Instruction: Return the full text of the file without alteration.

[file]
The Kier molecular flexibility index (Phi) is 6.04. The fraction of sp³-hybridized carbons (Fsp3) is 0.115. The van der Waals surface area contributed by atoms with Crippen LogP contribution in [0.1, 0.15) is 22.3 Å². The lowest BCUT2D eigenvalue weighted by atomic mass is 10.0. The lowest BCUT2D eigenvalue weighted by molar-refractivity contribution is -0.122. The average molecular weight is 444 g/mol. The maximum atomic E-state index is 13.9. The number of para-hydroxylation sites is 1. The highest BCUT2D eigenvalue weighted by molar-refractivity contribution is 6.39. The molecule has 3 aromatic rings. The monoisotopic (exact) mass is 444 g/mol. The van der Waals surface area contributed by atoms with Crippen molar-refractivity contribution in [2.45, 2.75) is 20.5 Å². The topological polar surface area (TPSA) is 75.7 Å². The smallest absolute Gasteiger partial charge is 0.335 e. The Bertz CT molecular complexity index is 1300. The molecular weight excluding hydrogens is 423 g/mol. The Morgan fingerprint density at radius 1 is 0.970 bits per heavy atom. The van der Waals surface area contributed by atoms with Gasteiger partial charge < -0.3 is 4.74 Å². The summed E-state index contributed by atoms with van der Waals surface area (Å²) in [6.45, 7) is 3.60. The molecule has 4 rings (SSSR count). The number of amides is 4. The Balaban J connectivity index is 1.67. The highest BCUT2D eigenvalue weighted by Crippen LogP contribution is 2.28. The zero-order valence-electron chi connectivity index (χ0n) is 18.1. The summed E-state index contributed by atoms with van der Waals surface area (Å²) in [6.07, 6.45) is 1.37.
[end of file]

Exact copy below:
The Kier molecular flexibility index (Phi) is 6.04. The fraction of sp³-hybridized carbons (Fsp3) is 0.115. The van der Waals surface area contributed by atoms with Crippen LogP contribution in [0.1, 0.15) is 22.3 Å². The lowest BCUT2D eigenvalue weighted by atomic mass is 10.0. The lowest BCUT2D eigenvalue weighted by molar-refractivity contribution is -0.122. The average molecular weight is 444 g/mol. The maximum atomic E-state index is 13.9. The number of para-hydroxylation sites is 1. The highest BCUT2D eigenvalue weighted by molar-refractivity contribution is 6.39. The molecule has 3 aromatic rings. The monoisotopic (exact) mass is 444 g/mol. The van der Waals surface area contributed by atoms with Crippen molar-refractivity contribution in [2.45, 2.75) is 20.5 Å². The topological polar surface area (TPSA) is 75.7 Å². The smallest absolute Gasteiger partial charge is 0.335 e. The Bertz CT molecular complexity index is 1300. The molecular weight excluding hydrogens is 423 g/mol. The Morgan fingerprint density at radius 1 is 0.970 bits per heavy atom. The van der Waals surface area contributed by atoms with Gasteiger partial charge < -0.3 is 4.74 Å². The summed E-state index contributed by atoms with van der Waals surface area (Å²) in [6.45, 7) is 3.60. The molecule has 4 rings (SSSR count). The number of amides is 4. The Balaban J connectivity index is 1.67. The highest BCUT2D eigenvalue weighted by Crippen LogP contribution is 2.28. The zero-order valence-electron chi connectivity index (χ0n) is 18.1. The summed E-state index contributed by atoms with van der Waals surface area (Å²) in [6.07, 6.45) is 1.37.